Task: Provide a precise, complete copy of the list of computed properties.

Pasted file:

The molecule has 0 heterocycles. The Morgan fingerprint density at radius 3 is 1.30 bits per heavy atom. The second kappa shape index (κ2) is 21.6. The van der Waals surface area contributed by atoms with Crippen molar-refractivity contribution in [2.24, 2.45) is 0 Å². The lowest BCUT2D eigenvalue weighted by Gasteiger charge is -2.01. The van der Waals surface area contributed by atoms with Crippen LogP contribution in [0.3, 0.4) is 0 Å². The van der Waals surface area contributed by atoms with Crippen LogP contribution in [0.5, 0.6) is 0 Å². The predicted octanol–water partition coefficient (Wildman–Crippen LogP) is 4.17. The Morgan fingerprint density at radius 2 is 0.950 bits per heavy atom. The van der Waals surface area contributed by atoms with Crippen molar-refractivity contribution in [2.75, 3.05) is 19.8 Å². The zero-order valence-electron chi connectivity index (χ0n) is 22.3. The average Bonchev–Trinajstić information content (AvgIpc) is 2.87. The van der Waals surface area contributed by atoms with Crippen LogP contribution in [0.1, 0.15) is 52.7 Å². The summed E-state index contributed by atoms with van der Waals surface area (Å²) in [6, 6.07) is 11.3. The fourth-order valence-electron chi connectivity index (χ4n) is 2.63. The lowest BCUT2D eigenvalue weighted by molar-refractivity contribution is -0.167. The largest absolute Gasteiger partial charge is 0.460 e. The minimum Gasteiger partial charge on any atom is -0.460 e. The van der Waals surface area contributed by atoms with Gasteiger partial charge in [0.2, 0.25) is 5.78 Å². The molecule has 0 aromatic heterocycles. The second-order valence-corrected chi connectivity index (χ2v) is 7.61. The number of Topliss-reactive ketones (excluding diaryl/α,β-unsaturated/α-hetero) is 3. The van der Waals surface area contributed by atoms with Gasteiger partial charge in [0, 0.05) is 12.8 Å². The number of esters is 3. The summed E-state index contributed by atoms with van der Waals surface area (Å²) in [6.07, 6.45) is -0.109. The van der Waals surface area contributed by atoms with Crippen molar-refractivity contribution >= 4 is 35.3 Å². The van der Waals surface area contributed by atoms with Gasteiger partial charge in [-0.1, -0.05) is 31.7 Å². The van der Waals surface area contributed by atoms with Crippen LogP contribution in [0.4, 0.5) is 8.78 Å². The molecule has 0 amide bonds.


The molecule has 0 heterocycles. The Morgan fingerprint density at radius 3 is 1.30 bits per heavy atom. The second kappa shape index (κ2) is 21.6. The van der Waals surface area contributed by atoms with Crippen molar-refractivity contribution in [2.24, 2.45) is 0 Å². The lowest BCUT2D eigenvalue weighted by Gasteiger charge is -2.01. The van der Waals surface area contributed by atoms with Crippen LogP contribution in [0.3, 0.4) is 0 Å². The van der Waals surface area contributed by atoms with Crippen LogP contribution in [0.5, 0.6) is 0 Å². The predicted octanol–water partition coefficient (Wildman–Crippen LogP) is 4.17. The Morgan fingerprint density at radius 2 is 0.950 bits per heavy atom. The van der Waals surface area contributed by atoms with Crippen molar-refractivity contribution in [2.75, 3.05) is 19.8 Å². The zero-order valence-electron chi connectivity index (χ0n) is 22.3. The average Bonchev–Trinajstić information content (AvgIpc) is 2.87. The van der Waals surface area contributed by atoms with Crippen LogP contribution in [0.1, 0.15) is 52.7 Å². The summed E-state index contributed by atoms with van der Waals surface area (Å²) in [6, 6.07) is 11.3. The fourth-order valence-electron chi connectivity index (χ4n) is 2.63. The lowest BCUT2D eigenvalue weighted by molar-refractivity contribution is -0.167. The largest absolute Gasteiger partial charge is 0.460 e. The minimum Gasteiger partial charge on any atom is -0.460 e. The van der Waals surface area contributed by atoms with Gasteiger partial charge in [0.2, 0.25) is 5.78 Å². The molecule has 0 aromatic heterocycles. The second-order valence-corrected chi connectivity index (χ2v) is 7.61. The number of Topliss-reactive ketones (excluding diaryl/α,β-unsaturated/α-hetero) is 3. The van der Waals surface area contributed by atoms with Gasteiger partial charge in [0, 0.05) is 12.8 Å². The number of esters is 3. The summed E-state index contributed by atoms with van der Waals surface area (Å²) in [6.07, 6.45) is -0.109. The van der Waals surface area contributed by atoms with Crippen molar-refractivity contribution >= 4 is 35.3 Å². The van der Waals surface area contributed by atoms with Gasteiger partial charge in [-0.1, -0.05) is 31.7 Å². The van der Waals surface area contributed by atoms with Crippen LogP contribution in [0.4, 0.5) is 8.78 Å². The molecule has 0 amide bonds.